Ecuador: Coup attempt encouraged by Washington
Huge numbers of people took to the streets of Quito, demanding the liberation of their president.
By Mark Weisbrot
October 1, 2010 -- the Guardian -- In June of last year, when the Honduran military overthrew the social-democratic government of Manuel Zelaya, President Rafael Correa of Ecuador took it personally. "We have intelligence reports that say that after Zelaya, I'm next," said Correa.
On September 30, it turned out to be true. Some analysts are still insisting that what happened was just a police protest over possible benefit cuts that got out of hand. But to anyone who watched the prolonged, pitched gun-battle on TV last night, when the armed forces finally rescued President Correa from the hospital where he was trapped by the police, this did not look like a protest. It was an attempt to overthrow the government.
The co-ordinated actions in various cities, the takeover of Quito's airport by a section of the armed forces – all this indicated a planned coup attempt. And although it failed, at various points during the day it was not so clear what the outcome would be.
The government pointed a finger at a former president and army colonel, Lucio Gutierrez, and he was on television yesterday calling for the ousting of Correa. He accused the president of everything from supporting the Farc (the guerilla group fighting Colombia's government), to wrecking the economy.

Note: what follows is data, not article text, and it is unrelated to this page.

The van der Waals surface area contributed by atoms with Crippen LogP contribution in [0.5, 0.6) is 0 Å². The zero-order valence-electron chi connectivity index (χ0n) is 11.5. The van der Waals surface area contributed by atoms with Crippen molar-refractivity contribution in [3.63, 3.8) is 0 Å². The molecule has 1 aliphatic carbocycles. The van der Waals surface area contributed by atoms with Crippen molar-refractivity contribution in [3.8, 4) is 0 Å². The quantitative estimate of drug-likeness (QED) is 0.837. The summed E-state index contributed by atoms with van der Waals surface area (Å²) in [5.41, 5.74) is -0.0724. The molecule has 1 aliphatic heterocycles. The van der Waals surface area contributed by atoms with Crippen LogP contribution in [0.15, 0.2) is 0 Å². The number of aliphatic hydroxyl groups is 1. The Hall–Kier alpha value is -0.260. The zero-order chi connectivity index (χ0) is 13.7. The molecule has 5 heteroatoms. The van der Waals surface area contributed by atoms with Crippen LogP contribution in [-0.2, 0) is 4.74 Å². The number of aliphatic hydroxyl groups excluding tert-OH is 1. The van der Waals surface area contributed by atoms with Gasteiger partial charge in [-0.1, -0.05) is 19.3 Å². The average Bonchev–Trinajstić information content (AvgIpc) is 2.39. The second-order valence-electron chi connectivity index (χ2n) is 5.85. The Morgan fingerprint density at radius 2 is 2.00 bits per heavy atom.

The coup might have had a chance if Correa were not so popular. Despite his enemies in high places, the president's approval rating was 67% in Quito a couple of weeks ago. His government has doubled spending on healthcare (pdf), significantly increased other social spending, and successfully defaulted on $3.2bn of foreign debt that was found to be illegitimately contracted. Ecuador's economy managed to squeak through 2009 without a recession, and is projected to grow about 2.5% this year. Correa, an economist, has had to use heterodox and creative methods to keep the economy growing in the face of external shocks because the country does not have its own currency. (Ecuador adopted the dollar in 2000, which means that it can do little in the way of monetary policy and has no control over its exchange rate.)